On May 19, 2010, Dr. Patricia Muoio of the ODNI (Office of the Director of National Intelligence) gave a thought-provoking presentation at a symposium hosted by NITRD (Networking and Information Research and Development), which is the name of a program that “… provides a framework in which many Federal agencies come together to coordinate their networking and information technology (IT) research and development (R&D) efforts.” … see www.nitrd.gov
The name of the symposium was “Toward a Federal Cybersecurity Research Agenda: The Game-Changing Themes,” and the particular topic covered by Dr. Muoio in the “Government Overview” session had to do with “moving target” approaches. The underlying proposition is that, in order to outwit the bad guys, one should be agile and stay one step ahead of the attackers by making security systems so complex that those with evil intentions will not be able to keep up. Currently, it would appear that the shoe is on the other foot, with the attackers keeping victims on the defensive by being state-of-the-art and staying ahead of the owners’ efforts to protect information assets.
More than a decade ago, Bruce Schneier wrote a piece in his Crypto-Gram Newsletter of March 15, 2000, with the title “Software Complexity and Security,” available at http://www.schneier.com/crypto-gram-0003.html. The opening sentence of the article is: “The future of digital systems is complexity, and complexity is the worst enemy of security.” He ends the article with the words: “Secure systems should be cut to the bone and made as simple as possible. There is no substitute for simplicity. Unfortunately, simplicity goes against everything our digital future stands for.”
While Bruce was referring to the underlying software that infosec professionals are trying to protect, I believe that the same goes for security systems. If we embark on a complexity race with the bad guys, we may end up the losers. The real, though likely impossible-to-do answer, is to simplify underlying software, platforms and infrastructure and have correspondingly simple security systems. However, even if we are not able to roll back complexity, we need to do something in terms of the designs and structures of systems. The subprime mortgage fiasco, the “flash crash” of May 6, 2010, and the Gulf oil gush catastrophe are all recent examples of complexity resulting in disaster and making for much more complicated recoveries.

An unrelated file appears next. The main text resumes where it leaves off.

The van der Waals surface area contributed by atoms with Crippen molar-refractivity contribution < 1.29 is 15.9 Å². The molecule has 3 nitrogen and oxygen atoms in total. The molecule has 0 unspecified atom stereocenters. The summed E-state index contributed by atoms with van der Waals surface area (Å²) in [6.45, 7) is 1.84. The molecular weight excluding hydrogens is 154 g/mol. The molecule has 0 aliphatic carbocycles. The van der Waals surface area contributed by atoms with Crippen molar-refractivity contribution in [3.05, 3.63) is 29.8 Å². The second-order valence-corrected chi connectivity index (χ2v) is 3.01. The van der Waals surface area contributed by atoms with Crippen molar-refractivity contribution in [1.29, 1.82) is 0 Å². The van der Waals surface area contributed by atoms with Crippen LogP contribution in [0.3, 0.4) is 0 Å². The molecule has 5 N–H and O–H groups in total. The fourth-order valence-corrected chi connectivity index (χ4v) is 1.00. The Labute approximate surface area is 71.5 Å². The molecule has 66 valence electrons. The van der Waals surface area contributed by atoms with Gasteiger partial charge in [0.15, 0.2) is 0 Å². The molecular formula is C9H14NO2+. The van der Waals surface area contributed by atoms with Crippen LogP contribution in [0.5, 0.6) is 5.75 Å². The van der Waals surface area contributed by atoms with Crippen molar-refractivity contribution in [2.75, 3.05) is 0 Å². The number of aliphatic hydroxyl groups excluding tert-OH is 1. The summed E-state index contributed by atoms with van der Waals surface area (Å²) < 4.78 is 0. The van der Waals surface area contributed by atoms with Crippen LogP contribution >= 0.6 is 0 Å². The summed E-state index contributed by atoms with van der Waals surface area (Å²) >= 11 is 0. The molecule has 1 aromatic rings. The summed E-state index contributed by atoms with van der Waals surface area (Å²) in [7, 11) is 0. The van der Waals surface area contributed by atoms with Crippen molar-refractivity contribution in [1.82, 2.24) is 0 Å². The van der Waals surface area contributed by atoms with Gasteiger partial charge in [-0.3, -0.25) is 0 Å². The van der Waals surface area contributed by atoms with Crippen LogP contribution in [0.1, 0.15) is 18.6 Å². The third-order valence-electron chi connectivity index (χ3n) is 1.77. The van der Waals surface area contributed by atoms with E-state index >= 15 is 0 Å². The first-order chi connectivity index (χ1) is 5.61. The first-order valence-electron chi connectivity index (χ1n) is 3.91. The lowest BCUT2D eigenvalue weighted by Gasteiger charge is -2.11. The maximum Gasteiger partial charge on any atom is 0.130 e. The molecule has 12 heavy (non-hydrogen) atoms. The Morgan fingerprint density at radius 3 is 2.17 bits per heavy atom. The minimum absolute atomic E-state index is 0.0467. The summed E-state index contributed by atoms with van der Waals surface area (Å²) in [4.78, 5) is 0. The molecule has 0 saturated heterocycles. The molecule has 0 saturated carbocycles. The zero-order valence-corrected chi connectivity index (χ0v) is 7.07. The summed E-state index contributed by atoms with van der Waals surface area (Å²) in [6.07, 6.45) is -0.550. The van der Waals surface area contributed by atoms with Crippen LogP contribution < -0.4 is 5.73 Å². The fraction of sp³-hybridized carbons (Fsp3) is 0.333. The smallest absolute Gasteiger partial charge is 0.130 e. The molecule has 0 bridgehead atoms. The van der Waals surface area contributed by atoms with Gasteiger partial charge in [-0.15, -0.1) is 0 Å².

I bemoaned the increasing complexity in a column “The Death of K.I.S.S.” in Securities Information Magazine, in 1994. I pointed out that systems had become so complex that it was no longer possible for an individual or a group of individuals to know and understand every aspect of the systems that they are responsible for supporting.
A real-life example of the detrimental impact of complexity is the April 27, 2010 New York Times front-page article by Elisabeth Bumilller with the title “We Have Met the Enemy and He Is PowerPoint,” with due deference to Pogo. The article is accompanied by a very complicated “… PowerPoint diagram meant to portray the complexity of American strategy in Afghanistan…” According to Gen. Stanley A. McChrystal, then leader of the American and NATO forces in Afghanistan, “When we understand that slide, we’ll have won the war.” As for the war in Afghanistan, so it is for computer systems and their protection. We are continuing to build ever more complex systems, so how can we hope to protect them?
I believe that hope lies in decoupling system components … that is, introducing the computer system equivalent of circuit breakers. If a module is overheating, there should be some way of disconnecting it from the rest of the system in order to avoid a ripple effect. This is similar to isolating sections of the electricity grid so that a failure of one segment does not bring down others.
In my opinion, the answer lies in simplifying systems and minimizing their attack surfaces. Perhaps we’ll have to give up some functionality, perhaps not. Perhaps it will cost more, perhaps not, especially when you include the cost of system compromises and failures due to attacks. In any event, it is worth a try since the greater-complexity approach does not appear to be working.